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Letter to the Editor

2021; 14(1): 2-3

Published online February 28, 2021

Copyright © Medical Association of Pharmacopuncture Institute.

Response to Moghimi et al. Classification of Cupping Therapy Adverse Events: An Update

Tamer S. Aboushanab*

Ministry of Health, Cairo, Egypt

Correspondence to:Tamer S. Aboushanab
Ministry of Health, Cairo, Egypt
E-mail: tamer.shaban@gmail.com

Received: December 22, 2020; Accepted: December 22, 2020

This is an Open-Access article distributed under the terms of the Creative Commons Attribution Non-Commercial License (http://creativecommons.org/licenses/by-nc/4.0/) which permits unrestricted noncommercial use, distribution, and reproduction in any medium, provided the original work is properly cited.

Body

Dear Editor,

The response by Moghimi et al. [1] to our published review entitled “Cupping therapy: An overview from a modern medicine perspective.” was received with high interest to reply to it [2]. Moghimi et al. [1] claimed that all cupping therapy adverse events were preventable. We are not with agreement with this claim.

An adverse event was defined by the World Health Organization (WHO) as: “An injury related to medical management, in contrast to complications of diseases” [3] and classified into preventable and non-preventable adverse events [3]. So, every harm or injury in relation to cupping therapy is considered an adverse event and the classification of adverse events was applied to it. Furthermore, WHO defined preventable adverse event as: “An adverse event caused by an error or other type of systems or equipment failure.” [3]. So, every adverse event which is not related to error of the practitioner or the system or equipment failure is non-preventable adverse event. Dizziness, nausea, kobner’s phenomenon and vasovagal attack were adverse events which reported and they were not related to the errors of practitioners or failure of system or equipment [4].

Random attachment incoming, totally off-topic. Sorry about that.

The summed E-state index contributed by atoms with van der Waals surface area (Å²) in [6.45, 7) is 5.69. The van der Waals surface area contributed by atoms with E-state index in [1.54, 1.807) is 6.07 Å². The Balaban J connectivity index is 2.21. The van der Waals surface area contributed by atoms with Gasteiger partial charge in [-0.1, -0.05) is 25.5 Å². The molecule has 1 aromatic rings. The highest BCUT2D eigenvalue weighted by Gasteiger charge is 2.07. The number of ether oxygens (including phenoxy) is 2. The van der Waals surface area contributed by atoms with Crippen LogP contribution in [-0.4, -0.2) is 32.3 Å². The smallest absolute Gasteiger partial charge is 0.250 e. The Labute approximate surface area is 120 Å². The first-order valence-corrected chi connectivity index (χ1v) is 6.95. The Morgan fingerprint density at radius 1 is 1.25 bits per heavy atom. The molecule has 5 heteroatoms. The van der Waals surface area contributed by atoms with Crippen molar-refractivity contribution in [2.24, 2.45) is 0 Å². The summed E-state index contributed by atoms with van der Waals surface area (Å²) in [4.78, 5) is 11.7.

Our review discussed cupping therapy from a modern medicine perspective which may differ from the perspective of any traditional medicine system. Furthermore, there is a need for high quality clinical trials to confirm or deny the advices which were given by Moghimi et al. [1].

Author of this reply suggested an update for the previously published classifications of cupping therapy adverse events which were published in 2016 [4], and 2018 [2], and was represented in Fig. 1. Preventable cupping therapy adverse events were noticed to be mainly local while non-preventable cupping adverse events were mainly systemic.

Figure 1. Updated classification of cupping therapy adverse events.

Finally, there is a need for more clinical trials regarding the safety and adverse events of cupping therapy. All researchers are encouraged to report in full details any adverse event of cupping therapy clinical trials. A new high quality systematic review of cupping therapy safety and adverse events is recommended.

CONFLICT OF INTEREST

The author declares no conflict of interest.

Fig 1.

Figure 1.Updated classification of cupping therapy adverse events.
Journal of Acupuncture and Meridian Studies 2021; 14: 2-3

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References

  1. Moghimi M, Kordafshari G, Kenari HM. Comment on the article "cupping therapy: an overview from a modern medicine perspective": the complications of cupping are preventable. J Acupunct Meridian Stud 2021;14:1-3.
    CrossRef
  2. Aboushanab TS, AlSanad S. Cupping therapy: an overview from a modern medicine perspective. J Acupunct Meridian Stud 2018;11:83-7.
    Pubmed CrossRef
  3. World Health Organization. World Alliance for Patient Safety: WHO Draft Guidelines for Adverse Event Reporting and Learning Systems: From Information to Action. Geneva: World Health Organization, 2005.
  4. Al-Bedah AM, Shaban T, Suhaibani A, Gazzaffi I, Khalil M, Qureshi NA. Safety of cupping therapy in studies conducted in twenty one century: a review of literature. Br J Med Med Res 2016;15:1-12.
    CrossRef